Those of you using git will more than likely be pushing and pulling over a SSH connection (to github for example). Recently I posted about my preference for using git from within Powershell. However there was always one really annoying thing when compared to using git from my OS X and linux machines - the need to type my private key passphrase every single time I do a push or pull. It got to the point where I decided to do something about it. Enter ssh-agent.
Recently at work, my colleague Jeremy and I made the switch from using the task list in Outlook to Redmine for handling our list of tasks and features to be added to our internal software projects. At the outset, this seemed like a great idea and quite a step forward - I mean, Outlook? Its hardly designed with our job in mind is it. The list of personal annoyances associated with Outlook is quite extensive, but suffice it to say I find it clunky and restrictive and it gets in the way. Imaging running a marathon and having to open a door every 6 minutes in order to continue. That's what using Outlook feels like to me. Because of this, I spent the best part of a day sorting out a nice VM, installing Windows, then Ubuntu and configuring Apache, Passenger and Ruby all to get Redmine running, and was quite pleased with myself and our shiny new issue tracker by the end of it all.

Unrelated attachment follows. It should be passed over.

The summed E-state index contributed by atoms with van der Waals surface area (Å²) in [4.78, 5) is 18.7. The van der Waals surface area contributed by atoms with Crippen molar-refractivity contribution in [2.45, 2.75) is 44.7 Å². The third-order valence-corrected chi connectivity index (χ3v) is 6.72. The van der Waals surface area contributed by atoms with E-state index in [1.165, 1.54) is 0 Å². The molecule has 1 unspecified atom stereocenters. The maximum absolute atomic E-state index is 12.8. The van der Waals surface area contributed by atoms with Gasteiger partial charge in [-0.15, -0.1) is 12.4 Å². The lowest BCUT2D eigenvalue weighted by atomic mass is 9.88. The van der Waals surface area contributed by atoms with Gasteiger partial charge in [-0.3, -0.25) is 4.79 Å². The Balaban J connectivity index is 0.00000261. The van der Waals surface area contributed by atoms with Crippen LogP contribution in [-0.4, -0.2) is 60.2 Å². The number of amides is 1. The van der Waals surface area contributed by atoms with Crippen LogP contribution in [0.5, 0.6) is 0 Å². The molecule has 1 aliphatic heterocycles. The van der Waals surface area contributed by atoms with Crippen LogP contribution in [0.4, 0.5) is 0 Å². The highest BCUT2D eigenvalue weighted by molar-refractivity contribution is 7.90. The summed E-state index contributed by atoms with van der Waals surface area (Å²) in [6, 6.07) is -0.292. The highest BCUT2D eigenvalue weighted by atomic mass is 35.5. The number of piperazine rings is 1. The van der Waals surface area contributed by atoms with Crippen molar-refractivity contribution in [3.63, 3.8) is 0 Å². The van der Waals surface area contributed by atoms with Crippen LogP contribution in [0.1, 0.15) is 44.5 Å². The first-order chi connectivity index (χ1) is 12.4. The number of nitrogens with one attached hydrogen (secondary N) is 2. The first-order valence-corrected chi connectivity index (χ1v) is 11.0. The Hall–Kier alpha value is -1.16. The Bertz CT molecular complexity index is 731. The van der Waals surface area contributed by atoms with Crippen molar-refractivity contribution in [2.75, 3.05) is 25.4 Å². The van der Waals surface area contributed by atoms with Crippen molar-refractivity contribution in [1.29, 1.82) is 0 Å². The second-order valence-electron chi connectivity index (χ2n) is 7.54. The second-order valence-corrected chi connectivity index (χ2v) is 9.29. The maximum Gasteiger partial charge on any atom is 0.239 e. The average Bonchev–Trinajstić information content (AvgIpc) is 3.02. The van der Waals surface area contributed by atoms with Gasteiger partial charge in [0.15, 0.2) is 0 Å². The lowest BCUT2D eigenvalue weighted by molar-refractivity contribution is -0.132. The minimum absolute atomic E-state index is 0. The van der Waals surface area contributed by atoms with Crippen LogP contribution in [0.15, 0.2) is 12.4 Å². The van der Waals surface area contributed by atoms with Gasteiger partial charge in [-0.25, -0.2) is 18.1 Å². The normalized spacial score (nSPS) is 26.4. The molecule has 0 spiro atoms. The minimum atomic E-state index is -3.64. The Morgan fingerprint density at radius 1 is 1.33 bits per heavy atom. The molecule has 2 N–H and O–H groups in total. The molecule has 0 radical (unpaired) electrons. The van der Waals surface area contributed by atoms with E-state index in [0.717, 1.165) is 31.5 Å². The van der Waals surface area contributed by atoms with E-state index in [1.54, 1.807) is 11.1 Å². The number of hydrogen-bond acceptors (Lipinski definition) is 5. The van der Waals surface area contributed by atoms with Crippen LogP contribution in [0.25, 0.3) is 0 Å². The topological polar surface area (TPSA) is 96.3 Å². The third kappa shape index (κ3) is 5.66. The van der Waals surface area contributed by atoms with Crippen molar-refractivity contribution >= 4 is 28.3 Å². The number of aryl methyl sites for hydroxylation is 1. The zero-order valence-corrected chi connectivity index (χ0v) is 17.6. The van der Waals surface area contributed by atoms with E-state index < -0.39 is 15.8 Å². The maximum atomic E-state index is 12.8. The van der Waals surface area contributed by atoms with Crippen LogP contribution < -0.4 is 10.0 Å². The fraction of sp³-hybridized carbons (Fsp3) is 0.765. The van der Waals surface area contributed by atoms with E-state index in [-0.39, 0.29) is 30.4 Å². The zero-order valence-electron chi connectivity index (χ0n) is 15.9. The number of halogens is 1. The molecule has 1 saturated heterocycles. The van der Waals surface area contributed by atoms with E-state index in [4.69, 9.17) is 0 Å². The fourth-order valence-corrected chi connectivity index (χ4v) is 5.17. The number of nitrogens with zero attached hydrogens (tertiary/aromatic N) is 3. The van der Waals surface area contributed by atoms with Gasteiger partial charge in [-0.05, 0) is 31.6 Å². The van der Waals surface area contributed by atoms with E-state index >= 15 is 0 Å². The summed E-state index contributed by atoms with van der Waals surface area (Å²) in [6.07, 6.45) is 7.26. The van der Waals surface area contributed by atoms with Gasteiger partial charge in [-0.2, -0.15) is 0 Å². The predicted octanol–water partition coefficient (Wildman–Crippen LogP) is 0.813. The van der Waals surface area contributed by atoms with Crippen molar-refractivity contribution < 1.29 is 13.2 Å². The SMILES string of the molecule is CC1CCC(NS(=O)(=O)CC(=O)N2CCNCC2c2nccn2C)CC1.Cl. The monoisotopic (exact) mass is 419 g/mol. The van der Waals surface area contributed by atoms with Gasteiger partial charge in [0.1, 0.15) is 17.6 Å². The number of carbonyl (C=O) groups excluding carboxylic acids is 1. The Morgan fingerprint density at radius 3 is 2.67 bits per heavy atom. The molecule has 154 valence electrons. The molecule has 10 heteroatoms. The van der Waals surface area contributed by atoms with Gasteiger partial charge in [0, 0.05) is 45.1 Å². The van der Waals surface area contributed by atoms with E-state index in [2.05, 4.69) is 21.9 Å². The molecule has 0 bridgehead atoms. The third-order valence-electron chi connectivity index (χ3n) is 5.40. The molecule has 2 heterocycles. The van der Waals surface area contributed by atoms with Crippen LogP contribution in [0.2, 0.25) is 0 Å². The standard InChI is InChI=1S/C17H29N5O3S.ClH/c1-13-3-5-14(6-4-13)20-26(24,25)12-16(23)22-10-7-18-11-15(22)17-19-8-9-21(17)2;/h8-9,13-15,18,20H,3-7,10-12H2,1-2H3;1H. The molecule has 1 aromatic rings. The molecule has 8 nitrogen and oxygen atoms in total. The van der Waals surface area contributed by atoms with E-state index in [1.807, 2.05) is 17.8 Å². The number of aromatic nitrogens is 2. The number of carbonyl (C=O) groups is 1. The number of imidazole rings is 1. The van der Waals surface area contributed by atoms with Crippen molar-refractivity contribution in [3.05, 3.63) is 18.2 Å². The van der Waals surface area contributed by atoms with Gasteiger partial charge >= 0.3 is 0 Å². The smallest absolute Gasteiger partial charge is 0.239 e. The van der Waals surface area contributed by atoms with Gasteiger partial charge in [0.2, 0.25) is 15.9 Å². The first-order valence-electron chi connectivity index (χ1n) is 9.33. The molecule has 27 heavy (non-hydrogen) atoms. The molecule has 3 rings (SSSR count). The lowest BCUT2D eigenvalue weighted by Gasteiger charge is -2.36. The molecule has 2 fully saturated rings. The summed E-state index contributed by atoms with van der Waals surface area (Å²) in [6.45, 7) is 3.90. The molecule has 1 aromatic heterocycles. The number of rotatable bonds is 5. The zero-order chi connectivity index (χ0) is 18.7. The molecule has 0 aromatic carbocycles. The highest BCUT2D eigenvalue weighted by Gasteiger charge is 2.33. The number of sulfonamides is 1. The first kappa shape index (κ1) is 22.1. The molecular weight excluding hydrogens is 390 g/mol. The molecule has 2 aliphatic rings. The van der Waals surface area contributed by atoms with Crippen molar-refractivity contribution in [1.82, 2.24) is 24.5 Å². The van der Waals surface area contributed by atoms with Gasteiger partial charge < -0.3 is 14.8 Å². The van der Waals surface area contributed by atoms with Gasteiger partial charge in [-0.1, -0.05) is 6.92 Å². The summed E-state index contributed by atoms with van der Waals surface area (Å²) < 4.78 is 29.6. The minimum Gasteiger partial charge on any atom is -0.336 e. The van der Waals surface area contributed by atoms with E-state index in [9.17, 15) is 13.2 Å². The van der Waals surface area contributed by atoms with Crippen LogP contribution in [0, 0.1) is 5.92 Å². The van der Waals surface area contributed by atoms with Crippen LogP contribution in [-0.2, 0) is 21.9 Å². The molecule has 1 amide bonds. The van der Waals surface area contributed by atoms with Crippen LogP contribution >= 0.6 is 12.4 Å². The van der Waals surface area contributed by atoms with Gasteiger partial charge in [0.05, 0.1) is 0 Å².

It has now been a while using it instead of Outlook and while it has solved several of the problems I have with Outlook (not to mention it looks better and has a more intuitive UI in most places), it did not solve the problem as efficiently as we would have liked.
I have become quite fond of Powershell lately and enjoy its flexibility. As part of this flexibility, it has impressive scope for customisation and modification similar to Bash (although arguably in a much nicer way). My main bugbear with the default installation of Powershell is the horrible prompt you are provided with. As such, I have modified my prompt to better suit my needs including useful details about the git repository when within one.
The Git part of my prompt is inspired by this blog post, but with some of my own ideas and tweaks. It's also worth noting that likeothers, I use the excellent Console app, which makes a much nicer host application for Powershell (and cmd.exe, bash, etc).